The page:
Bilingual school education with spoken and signed languages in Europe

Krausneker, Verena ; Becker, Claudia ; Audeoud, Mireille ; Tarcsiová, Darina

In: International Journal of Bilingual Education and Bilingualism, 2020, p. 1-17

At least since the UN Convention on the Rights of People with Disabilities, deaf children worldwide have a right to education not only in the spoken and written language of their country, but also in the national sign language. The pedagogical use of a sign language in European schools for the deaf began in the 1980s and has since evolved significantly. This paper presents a survey of 39... More

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    Summary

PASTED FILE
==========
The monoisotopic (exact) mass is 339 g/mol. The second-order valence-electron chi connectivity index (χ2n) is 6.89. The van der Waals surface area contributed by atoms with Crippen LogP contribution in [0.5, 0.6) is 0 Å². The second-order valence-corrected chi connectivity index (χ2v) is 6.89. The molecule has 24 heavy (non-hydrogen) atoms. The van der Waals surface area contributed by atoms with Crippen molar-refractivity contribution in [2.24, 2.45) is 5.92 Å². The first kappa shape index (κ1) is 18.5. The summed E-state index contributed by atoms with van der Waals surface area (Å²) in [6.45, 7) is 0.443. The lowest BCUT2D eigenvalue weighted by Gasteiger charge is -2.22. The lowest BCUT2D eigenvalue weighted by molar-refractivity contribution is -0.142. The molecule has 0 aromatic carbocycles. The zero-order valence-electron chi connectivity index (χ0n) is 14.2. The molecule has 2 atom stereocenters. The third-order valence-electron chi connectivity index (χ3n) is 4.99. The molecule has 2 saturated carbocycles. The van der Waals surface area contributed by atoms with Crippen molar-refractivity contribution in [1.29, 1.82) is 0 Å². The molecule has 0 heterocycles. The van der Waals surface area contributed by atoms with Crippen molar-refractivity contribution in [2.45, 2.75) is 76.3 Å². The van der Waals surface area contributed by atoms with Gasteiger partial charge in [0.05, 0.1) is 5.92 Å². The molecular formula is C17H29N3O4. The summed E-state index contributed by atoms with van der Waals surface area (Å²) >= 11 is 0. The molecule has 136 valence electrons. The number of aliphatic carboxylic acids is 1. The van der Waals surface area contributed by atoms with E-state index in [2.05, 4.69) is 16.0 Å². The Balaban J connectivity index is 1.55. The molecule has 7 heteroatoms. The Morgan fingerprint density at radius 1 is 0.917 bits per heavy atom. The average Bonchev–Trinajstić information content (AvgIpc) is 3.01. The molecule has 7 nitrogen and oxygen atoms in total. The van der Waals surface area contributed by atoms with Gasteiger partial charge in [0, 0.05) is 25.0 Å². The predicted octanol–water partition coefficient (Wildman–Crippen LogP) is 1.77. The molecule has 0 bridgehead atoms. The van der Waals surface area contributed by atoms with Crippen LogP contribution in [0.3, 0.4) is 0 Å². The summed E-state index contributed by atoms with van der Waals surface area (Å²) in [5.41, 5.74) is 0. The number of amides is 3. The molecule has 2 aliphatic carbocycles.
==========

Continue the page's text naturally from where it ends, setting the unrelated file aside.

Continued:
At least since the UN Convention on the Rights of People with Disabilities, deaf children worldwide have a right to education not only in the spoken and written language of their country, but also in the national sign language. The pedagogical use of a sign language in European schools for the deaf began in the 1980s and has since evolved significantly. This paper presents a survey of 39 European countries that documents the status of bimodal bilingual education using a spoken and a signed language. Data was collected through an expert survey on the three dimensions policies, practices and cultures of bimodal bilingual education and an analysis of relevant legal documents. The results reveal that bimodal bilingual education is increasingly implemented in deaf education but is not fully established all over Europe. In many countries, bimodal bilingual education is limited to special schools and is rarely offered in inclusive mainstream schools. Implementation processes are similar across Europe: Programmes are primarily initiated by parents, teachers or the deaf community but educational policies lag behind the practices at schools. Legal foundations (e.g. curricula and professionalization for the use of sign languages) guarantee the sustainability and quality of bimodal bilingual education.